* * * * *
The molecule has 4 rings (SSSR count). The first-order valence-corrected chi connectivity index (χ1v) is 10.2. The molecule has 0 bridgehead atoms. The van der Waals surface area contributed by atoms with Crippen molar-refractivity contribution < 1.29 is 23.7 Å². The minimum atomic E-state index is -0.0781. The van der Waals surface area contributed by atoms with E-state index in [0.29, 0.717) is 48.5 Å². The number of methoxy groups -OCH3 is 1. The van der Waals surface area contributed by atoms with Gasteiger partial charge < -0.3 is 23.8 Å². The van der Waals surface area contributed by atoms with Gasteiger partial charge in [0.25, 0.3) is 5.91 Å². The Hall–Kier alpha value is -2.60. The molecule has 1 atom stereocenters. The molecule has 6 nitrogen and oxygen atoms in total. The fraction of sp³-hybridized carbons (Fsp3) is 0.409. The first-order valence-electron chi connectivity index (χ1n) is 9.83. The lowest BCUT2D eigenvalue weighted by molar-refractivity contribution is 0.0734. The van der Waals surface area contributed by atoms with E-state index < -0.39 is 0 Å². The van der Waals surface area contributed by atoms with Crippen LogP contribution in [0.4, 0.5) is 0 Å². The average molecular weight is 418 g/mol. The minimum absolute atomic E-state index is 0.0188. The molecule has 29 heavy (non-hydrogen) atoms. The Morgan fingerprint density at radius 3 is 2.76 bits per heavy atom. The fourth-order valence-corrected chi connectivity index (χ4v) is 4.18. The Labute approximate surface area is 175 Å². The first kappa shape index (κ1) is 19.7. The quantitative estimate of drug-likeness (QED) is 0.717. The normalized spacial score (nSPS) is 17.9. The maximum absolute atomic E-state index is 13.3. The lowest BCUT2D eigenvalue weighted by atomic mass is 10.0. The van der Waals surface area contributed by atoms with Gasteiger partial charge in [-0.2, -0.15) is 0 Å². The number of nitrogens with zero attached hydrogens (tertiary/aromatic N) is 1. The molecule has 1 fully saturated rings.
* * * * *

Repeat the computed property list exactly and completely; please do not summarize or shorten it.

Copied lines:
The molecule has 4 rings (SSSR count). The first-order valence-corrected chi connectivity index (χ1v) is 10.2. The molecule has 0 bridgehead atoms. The van der Waals surface area contributed by atoms with Crippen molar-refractivity contribution < 1.29 is 23.7 Å². The minimum atomic E-state index is -0.0781. The van der Waals surface area contributed by atoms with E-state index in [0.29, 0.717) is 48.5 Å². The number of methoxy groups -OCH3 is 1. The van der Waals surface area contributed by atoms with Gasteiger partial charge < -0.3 is 23.8 Å². The van der Waals surface area contributed by atoms with Gasteiger partial charge in [0.25, 0.3) is 5.91 Å². The Hall–Kier alpha value is -2.60. The molecule has 1 atom stereocenters. The molecule has 6 nitrogen and oxygen atoms in total. The fraction of sp³-hybridized carbons (Fsp3) is 0.409. The first-order valence-electron chi connectivity index (χ1n) is 9.83. The lowest BCUT2D eigenvalue weighted by molar-refractivity contribution is 0.0734. The van der Waals surface area contributed by atoms with E-state index < -0.39 is 0 Å². The van der Waals surface area contributed by atoms with Crippen LogP contribution in [0.4, 0.5) is 0 Å². The average molecular weight is 418 g/mol. The minimum absolute atomic E-state index is 0.0188. The molecule has 29 heavy (non-hydrogen) atoms. The Morgan fingerprint density at radius 3 is 2.76 bits per heavy atom. The fourth-order valence-corrected chi connectivity index (χ4v) is 4.18. The Labute approximate surface area is 175 Å². The first kappa shape index (κ1) is 19.7. The quantitative estimate of drug-likeness (QED) is 0.717. The normalized spacial score (nSPS) is 17.9. The maximum absolute atomic E-state index is 13.3. The lowest BCUT2D eigenvalue weighted by atomic mass is 10.0. The van der Waals surface area contributed by atoms with Gasteiger partial charge in [-0.2, -0.15) is 0 Å². The number of nitrogens with zero attached hydrogens (tertiary/aromatic N) is 1. The molecule has 1 fully saturated rings.